Betty Makoni knew it was time to leave Zimbabwe when a gang of masked youths stormed into her home armed with machetes and threatened to kill her for “causing them problems”. For much of the past decade she had been helping thousands of young girls rebuild their lives after being raped because of the commonly held but tragically erroneous belief among many men in southern Africa that sex with a virgin will cure HIV.
Like so many of her fellow countrymen over the past decade, she felt she had no choice but to leave her homeland. She fled Zimbabwe in late 2007, treading a well worn path to South Africa and Botswana before making her way United Kingdom earlier this year to settle in the leafy confines of Essex’s Stanford-le-Hope where she joined her engineer husband and their sons.
Working out of a one room office in nearby Southend-on-Sea, the mother of three continues to run her Girl Child Network, which has encouraged thousands of Zimbabwean women to stand up to sexual abuse and has helped create one of the most victim-friendly court systems in southern Africa. This week she was celebrating after finding out she had been shortlisted alongside nine others for a prestigious international award that honours ordinary people doing extraordinary things.
Mrs Makoni is the only British resident nominated for this year’s CNN Heroes award, which reads like a who’s who of some of the world’s most unlikely citizen philanthropists. Those in the running for the £60,000 award, which is chosen by the public and will be announced at the end of the month in Los Angeles, include a New York bus driver who has handed out more than 70,000 meals from his family’s kitchen to the homeless, a former Iraq security contractor who was so horrified by the lack of facilities for the country’s disabled that he quit his lucrative and dangerous career to ship wheelchairs to the war-torn nation, and a Singapore Airlines pilot from Indonesia who founded a children’s orphanage in West Timor.
For Mrs Makoni, the nomination is a welcome moment of light relief after a particularly troubling few years which has seen her exiled from her homeland and the thousands of girls she has helped mentor. But even in the paranoid world of Zimbabwean politics, Mrs Makoni never dreamed her charitable work would be considered contentious.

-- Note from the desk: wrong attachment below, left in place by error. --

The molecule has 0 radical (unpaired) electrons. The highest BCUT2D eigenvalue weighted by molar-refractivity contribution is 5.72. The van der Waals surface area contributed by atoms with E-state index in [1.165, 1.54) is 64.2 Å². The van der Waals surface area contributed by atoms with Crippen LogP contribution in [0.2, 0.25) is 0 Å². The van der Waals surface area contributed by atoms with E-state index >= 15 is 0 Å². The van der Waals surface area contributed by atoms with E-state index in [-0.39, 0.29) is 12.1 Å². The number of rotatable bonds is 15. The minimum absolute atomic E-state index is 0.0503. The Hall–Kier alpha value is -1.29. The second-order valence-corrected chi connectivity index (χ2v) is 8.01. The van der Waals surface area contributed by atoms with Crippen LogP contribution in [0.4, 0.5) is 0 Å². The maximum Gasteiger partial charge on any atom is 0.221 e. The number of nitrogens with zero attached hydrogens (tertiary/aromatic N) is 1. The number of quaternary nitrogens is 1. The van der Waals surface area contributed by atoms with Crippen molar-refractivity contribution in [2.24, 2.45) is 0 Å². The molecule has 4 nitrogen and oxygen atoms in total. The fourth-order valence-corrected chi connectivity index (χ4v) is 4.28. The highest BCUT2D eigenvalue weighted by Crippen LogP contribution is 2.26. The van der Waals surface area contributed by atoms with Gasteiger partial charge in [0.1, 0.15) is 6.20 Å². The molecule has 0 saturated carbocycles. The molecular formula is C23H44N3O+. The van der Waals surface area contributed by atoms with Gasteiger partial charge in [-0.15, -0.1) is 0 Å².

Problems first began to arise in the early 2000s. While most of the women and girls she treated were raped by family members or deeply misguided HIV sufferers, youth militias allied to president Robert Mugabe’s ruling Zanu PF party had increasingly begun to use sexual violence to silence the government’s critics. Female family members of those who spoke out against the regime would often be kidnapped, raped and delivered back to their families as a warning about the dangers of speaking out. Rape suddenly had official backing from within the corridors of power and helping survivors had become deeply dangerous task.
“When I was in police custody I was really shocked with the questions that my interrogators were asking,” she recalls. “They would ask me questions like: ‘When you accuse high profile people of raping girls, do you think you can challenge anybody here?’ They would ask me all the time why I wanted to be president. I was innocently doing my work but my work had somehow become a political issue.”
Now that she is settled in the UK, she has turned her attention to helping British Zimbabweans confront sexual violence within their own community.
“It’s so painful when you hear how domestic violence continues to follow these women overseas,” she says. “I am coming across many cases of domestic violence among British Zimbabweans and what they need is someone to talk to in this country.”
She also hopes to inspire young British teenagers to become more involved in charitable causes. “The trick is to start them off small,” she says. “You can’t be Barack Obama straight away. It could be sending a letter to your MP, holding an exhibition, doing something for charity. But we need to tell our girls that both collectively and individually they can be very powerful if they want to be.”
To vote for Betty or either one of the nominees, go to: www.CNN.com/Heroes.